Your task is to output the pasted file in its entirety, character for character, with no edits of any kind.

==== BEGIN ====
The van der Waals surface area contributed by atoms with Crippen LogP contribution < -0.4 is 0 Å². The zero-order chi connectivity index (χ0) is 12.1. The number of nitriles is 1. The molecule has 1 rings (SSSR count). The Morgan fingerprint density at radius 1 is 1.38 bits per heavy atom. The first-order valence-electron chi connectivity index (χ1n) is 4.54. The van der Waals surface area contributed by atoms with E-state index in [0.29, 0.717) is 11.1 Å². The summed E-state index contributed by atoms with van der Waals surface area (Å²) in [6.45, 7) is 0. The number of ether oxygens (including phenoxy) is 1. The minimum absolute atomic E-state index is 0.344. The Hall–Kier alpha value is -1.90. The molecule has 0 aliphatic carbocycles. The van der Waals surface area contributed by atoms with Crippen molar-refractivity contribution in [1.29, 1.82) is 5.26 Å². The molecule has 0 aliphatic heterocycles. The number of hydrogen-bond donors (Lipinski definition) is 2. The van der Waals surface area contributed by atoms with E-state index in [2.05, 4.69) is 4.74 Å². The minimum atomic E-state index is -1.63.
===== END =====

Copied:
The van der Waals surface area contributed by atoms with Crippen LogP contribution < -0.4 is 0 Å². The zero-order chi connectivity index (χ0) is 12.1. The number of nitriles is 1. The molecule has 1 rings (SSSR count). The Morgan fingerprint density at radius 1 is 1.38 bits per heavy atom. The first-order valence-electron chi connectivity index (χ1n) is 4.54. The van der Waals surface area contributed by atoms with E-state index in [0.29, 0.717) is 11.1 Å². The summed E-state index contributed by atoms with van der Waals surface area (Å²) in [6.45, 7) is 0. The number of ether oxygens (including phenoxy) is 1. The minimum absolute atomic E-state index is 0.344. The Hall–Kier alpha value is -1.90. The molecule has 0 aliphatic carbocycles. The van der Waals surface area contributed by atoms with Crippen molar-refractivity contribution in [1.29, 1.82) is 5.26 Å². The molecule has 0 aliphatic heterocycles. The number of hydrogen-bond donors (Lipinski definition) is 2. The van der Waals surface area contributed by atoms with E-state index in [2.05, 4.69) is 4.74 Å². The minimum atomic E-state index is -1.63.